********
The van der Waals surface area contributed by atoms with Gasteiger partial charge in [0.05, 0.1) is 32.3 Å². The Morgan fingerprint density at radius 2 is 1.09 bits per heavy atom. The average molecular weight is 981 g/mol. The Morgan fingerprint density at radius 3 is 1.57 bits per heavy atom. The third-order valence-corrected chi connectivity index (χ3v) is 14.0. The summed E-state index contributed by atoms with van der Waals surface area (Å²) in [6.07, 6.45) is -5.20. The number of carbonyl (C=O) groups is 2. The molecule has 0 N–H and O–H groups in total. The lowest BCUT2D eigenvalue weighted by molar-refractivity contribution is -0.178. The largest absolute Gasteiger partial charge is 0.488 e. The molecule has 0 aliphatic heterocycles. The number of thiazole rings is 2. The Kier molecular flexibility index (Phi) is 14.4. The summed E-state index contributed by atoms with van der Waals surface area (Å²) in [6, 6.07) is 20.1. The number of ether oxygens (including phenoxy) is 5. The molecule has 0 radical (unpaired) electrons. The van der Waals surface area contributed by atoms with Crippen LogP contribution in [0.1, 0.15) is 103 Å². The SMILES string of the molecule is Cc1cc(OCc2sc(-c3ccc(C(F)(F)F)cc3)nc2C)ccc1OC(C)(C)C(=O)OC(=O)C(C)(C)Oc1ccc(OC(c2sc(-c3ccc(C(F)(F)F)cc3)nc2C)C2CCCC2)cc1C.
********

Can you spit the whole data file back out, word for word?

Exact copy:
The van der Waals surface area contributed by atoms with Gasteiger partial charge in [0.05, 0.1) is 32.3 Å². The Morgan fingerprint density at radius 2 is 1.09 bits per heavy atom. The average molecular weight is 981 g/mol. The Morgan fingerprint density at radius 3 is 1.57 bits per heavy atom. The third-order valence-corrected chi connectivity index (χ3v) is 14.0. The summed E-state index contributed by atoms with van der Waals surface area (Å²) in [6.07, 6.45) is -5.20. The number of carbonyl (C=O) groups is 2. The molecule has 0 N–H and O–H groups in total. The lowest BCUT2D eigenvalue weighted by molar-refractivity contribution is -0.178. The largest absolute Gasteiger partial charge is 0.488 e. The molecule has 0 aliphatic heterocycles. The number of thiazole rings is 2. The Kier molecular flexibility index (Phi) is 14.4. The summed E-state index contributed by atoms with van der Waals surface area (Å²) in [6, 6.07) is 20.1. The number of ether oxygens (including phenoxy) is 5. The molecule has 0 radical (unpaired) electrons. The van der Waals surface area contributed by atoms with Crippen LogP contribution in [0.1, 0.15) is 103 Å². The SMILES string of the molecule is Cc1cc(OCc2sc(-c3ccc(C(F)(F)F)cc3)nc2C)ccc1OC(C)(C)C(=O)OC(=O)C(C)(C)Oc1ccc(OC(c2sc(-c3ccc(C(F)(F)F)cc3)nc2C)C2CCCC2)cc1C.